Online reputation has been a hot topic for a couple of years now. As solutions continue to emerge and the business of reputation management as a service expands, there’s a dangerous trend that should be addressed.
Reputation management isn’t about sending an email. It’s not about filtering results by checking their sentiment first before directing them to the review sites. It’s not even about trying to identify any challenges that they had with their experience. It’s about making their experience strong from the start and learning from the challenges some customers pointed out.
First and foremost, stop blaming the customer. If they leave a bad review, it’s not because they were just trolling. It’s not because they get a kick out of burning businesses on Yelp, Google Local, or DealerRater. It’s not even about them thinking they should have received a better deal than they got even if you gave it away. They were unhappy with the experience and there was something you could have done differently to prevent them from leaving a bad review. Learn from it.
Once you get the customer-is-to-blame mentality out of your head, it’s time to figure out how to collect and address the feedback. Yes, emails help here. They’re not the cure, but they’re a good thermometer. While there are plenty of filtering services out there that send a “survey” first before asking for feedback, these are dangerous and will someday be shot down as the devious technique that they are.
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In case you’re not familiar with them, here’s how they work:
- Customer receives a survey in their email asking about their experience
- Their replies are collected by the reputation management system and sorted between positive and negative sentiment
- If the sentiment was positive, they are sent an email asking them to share their experience on review sites like Yelp
- If the sentiment is negative, they’re sent an apology email with a link to give direct feedback to the owner or general manager
This all seems like a good process until you realize that the review sites don’t like this. They rightfully believe that it’s manipulation of reviews and it’s one of the primary culprits in their war on “fake” reviews. According to Yelp:
“No, you shouldn’t ask your customers to post reviews on Yelp. For one thing, most businesses tend to ask their happiest customers to write reviews, not the unhappy ones.”
They are correct and it’s the main reason that so many businesses work hard (or pay good money) only to find that their Yelp reviews disappeared. It’s simply not a good practice to find out whether or not your customers are going to burn you before asking them to write a review for you.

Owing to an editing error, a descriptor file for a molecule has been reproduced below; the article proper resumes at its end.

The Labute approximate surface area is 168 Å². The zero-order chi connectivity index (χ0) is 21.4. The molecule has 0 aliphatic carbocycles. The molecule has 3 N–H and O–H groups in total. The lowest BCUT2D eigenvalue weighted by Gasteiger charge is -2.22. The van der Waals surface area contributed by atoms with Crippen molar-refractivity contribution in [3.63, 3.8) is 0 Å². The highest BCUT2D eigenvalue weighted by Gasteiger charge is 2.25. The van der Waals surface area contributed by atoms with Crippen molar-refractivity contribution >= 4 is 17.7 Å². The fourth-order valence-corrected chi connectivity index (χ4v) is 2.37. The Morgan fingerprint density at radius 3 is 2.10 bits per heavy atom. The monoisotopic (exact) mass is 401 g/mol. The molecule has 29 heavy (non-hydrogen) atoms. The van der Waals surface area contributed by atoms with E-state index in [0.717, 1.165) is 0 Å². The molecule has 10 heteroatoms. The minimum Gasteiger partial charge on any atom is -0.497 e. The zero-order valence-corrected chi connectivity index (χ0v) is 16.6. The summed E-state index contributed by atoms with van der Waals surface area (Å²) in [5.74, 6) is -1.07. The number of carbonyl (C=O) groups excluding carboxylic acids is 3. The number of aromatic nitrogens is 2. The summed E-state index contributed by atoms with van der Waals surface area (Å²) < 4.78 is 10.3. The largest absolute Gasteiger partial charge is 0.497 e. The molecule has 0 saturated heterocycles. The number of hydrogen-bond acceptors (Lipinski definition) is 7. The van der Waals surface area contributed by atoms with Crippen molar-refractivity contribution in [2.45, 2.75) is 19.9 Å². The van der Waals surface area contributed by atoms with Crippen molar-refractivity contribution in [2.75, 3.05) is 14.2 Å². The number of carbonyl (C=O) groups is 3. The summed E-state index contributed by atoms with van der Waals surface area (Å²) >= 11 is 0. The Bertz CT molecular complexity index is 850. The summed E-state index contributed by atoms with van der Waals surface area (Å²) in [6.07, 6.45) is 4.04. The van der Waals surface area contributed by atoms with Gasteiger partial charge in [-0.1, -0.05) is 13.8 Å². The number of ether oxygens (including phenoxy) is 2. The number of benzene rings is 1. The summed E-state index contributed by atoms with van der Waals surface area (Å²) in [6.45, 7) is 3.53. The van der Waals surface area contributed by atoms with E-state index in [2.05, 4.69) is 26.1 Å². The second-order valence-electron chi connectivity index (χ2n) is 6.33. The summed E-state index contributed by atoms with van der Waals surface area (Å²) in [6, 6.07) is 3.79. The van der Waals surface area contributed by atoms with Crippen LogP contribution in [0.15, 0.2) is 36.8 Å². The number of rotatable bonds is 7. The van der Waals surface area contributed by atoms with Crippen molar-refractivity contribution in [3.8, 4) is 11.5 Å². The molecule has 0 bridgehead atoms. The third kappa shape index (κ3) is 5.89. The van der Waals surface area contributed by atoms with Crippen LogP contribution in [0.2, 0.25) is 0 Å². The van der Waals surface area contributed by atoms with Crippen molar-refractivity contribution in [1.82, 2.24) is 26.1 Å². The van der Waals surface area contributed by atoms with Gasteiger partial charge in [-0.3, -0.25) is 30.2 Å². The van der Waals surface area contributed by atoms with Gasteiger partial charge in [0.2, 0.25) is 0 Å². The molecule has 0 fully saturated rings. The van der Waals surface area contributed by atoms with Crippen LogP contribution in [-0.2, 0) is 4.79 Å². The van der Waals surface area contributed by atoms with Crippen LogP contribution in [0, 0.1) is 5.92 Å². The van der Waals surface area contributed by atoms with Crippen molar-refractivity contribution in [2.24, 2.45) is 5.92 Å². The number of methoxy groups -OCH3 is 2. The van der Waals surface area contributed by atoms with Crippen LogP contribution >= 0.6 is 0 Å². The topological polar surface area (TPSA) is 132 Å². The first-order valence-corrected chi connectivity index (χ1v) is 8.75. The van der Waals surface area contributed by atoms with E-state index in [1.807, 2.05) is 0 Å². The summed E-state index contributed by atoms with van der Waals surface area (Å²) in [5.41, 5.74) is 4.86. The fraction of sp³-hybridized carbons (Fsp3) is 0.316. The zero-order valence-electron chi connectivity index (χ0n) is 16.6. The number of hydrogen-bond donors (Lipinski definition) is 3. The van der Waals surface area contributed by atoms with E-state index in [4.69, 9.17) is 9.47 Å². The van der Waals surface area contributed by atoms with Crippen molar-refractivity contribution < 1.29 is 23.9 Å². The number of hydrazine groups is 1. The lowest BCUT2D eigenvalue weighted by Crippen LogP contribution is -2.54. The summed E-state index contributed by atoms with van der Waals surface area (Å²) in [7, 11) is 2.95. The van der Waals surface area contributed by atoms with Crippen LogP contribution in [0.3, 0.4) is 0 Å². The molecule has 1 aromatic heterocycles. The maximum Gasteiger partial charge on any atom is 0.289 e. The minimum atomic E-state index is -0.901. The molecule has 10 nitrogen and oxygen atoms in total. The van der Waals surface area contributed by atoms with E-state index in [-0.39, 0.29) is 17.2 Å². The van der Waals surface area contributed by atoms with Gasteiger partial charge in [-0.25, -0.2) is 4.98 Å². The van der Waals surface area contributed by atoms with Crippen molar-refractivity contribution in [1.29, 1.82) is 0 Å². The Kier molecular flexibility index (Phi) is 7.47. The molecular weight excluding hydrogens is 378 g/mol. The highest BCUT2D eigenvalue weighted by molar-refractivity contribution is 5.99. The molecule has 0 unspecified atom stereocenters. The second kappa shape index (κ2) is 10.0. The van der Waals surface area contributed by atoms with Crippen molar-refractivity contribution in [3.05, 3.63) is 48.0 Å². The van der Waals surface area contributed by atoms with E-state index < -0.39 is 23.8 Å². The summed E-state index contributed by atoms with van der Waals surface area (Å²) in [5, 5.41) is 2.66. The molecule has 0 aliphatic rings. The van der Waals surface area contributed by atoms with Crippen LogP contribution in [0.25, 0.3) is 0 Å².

The most important thing that any business can do to improve their reputation is to accept the feedback, positive or negative, and apply a two-step process. First, share the feedback with employees. If it’s good, let them know as much about the situation as possible and why it turned into a positive review. If it’s bad, do the same thing but offer suggestions that could have prevented the negative feedback from happening. This is important whether the feedback comes directly to the company or if it’s posted online.
Second, you’ll want to reply to reviews. Every review. EVERY review. Positive, negative, indifferent – if someone takes the time to give you feedback about your business whether it’s on a public site or directly to you, it is your responsibility to reply. If it’s positive, humility and appreciation are in order. They’re your customers – the lifeblood of your business. If it’s negative, professionalism and empathy must apply. Remember, how you reply to negative feedback is often the most important aspect of reputation management. People don’t expect any business to be perfect. You can go a long way towards impressing people with how you handle the bad situations as much if not more than the benefits of getting good reviews.
Reputation isn’t a star rating. Reputation management isn’t an email. In this golden age of digital, you have at your fingertips the ability to learn how to improve your business practices from the very people that do business with you. Are you listening to them?